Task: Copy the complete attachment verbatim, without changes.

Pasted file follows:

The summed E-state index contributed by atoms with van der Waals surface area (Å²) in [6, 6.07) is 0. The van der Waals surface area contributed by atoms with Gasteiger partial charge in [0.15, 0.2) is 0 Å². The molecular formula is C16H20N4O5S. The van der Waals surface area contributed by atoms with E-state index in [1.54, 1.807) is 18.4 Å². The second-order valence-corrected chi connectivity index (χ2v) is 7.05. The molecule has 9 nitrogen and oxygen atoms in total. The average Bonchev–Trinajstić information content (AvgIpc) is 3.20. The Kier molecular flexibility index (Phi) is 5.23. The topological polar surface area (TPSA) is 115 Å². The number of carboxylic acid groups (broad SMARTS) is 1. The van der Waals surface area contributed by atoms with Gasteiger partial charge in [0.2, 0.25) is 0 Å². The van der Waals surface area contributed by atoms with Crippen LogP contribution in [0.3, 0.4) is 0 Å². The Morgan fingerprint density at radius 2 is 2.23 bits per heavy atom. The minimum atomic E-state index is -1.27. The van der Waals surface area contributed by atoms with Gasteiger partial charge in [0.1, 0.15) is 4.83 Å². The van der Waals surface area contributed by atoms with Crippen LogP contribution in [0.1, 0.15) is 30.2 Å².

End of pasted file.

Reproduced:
The summed E-state index contributed by atoms with van der Waals surface area (Å²) in [6, 6.07) is 0. The van der Waals surface area contributed by atoms with Gasteiger partial charge in [0.15, 0.2) is 0 Å². The molecular formula is C16H20N4O5S. The van der Waals surface area contributed by atoms with E-state index in [1.54, 1.807) is 18.4 Å². The second-order valence-corrected chi connectivity index (χ2v) is 7.05. The molecule has 9 nitrogen and oxygen atoms in total. The average Bonchev–Trinajstić information content (AvgIpc) is 3.20. The Kier molecular flexibility index (Phi) is 5.23. The topological polar surface area (TPSA) is 115 Å². The number of carboxylic acid groups (broad SMARTS) is 1. The van der Waals surface area contributed by atoms with Gasteiger partial charge in [0.2, 0.25) is 0 Å². The van der Waals surface area contributed by atoms with Crippen LogP contribution in [0.3, 0.4) is 0 Å². The Morgan fingerprint density at radius 2 is 2.23 bits per heavy atom. The minimum atomic E-state index is -1.27. The van der Waals surface area contributed by atoms with Gasteiger partial charge in [0.1, 0.15) is 4.83 Å². The van der Waals surface area contributed by atoms with Crippen LogP contribution in [0.1, 0.15) is 30.2 Å².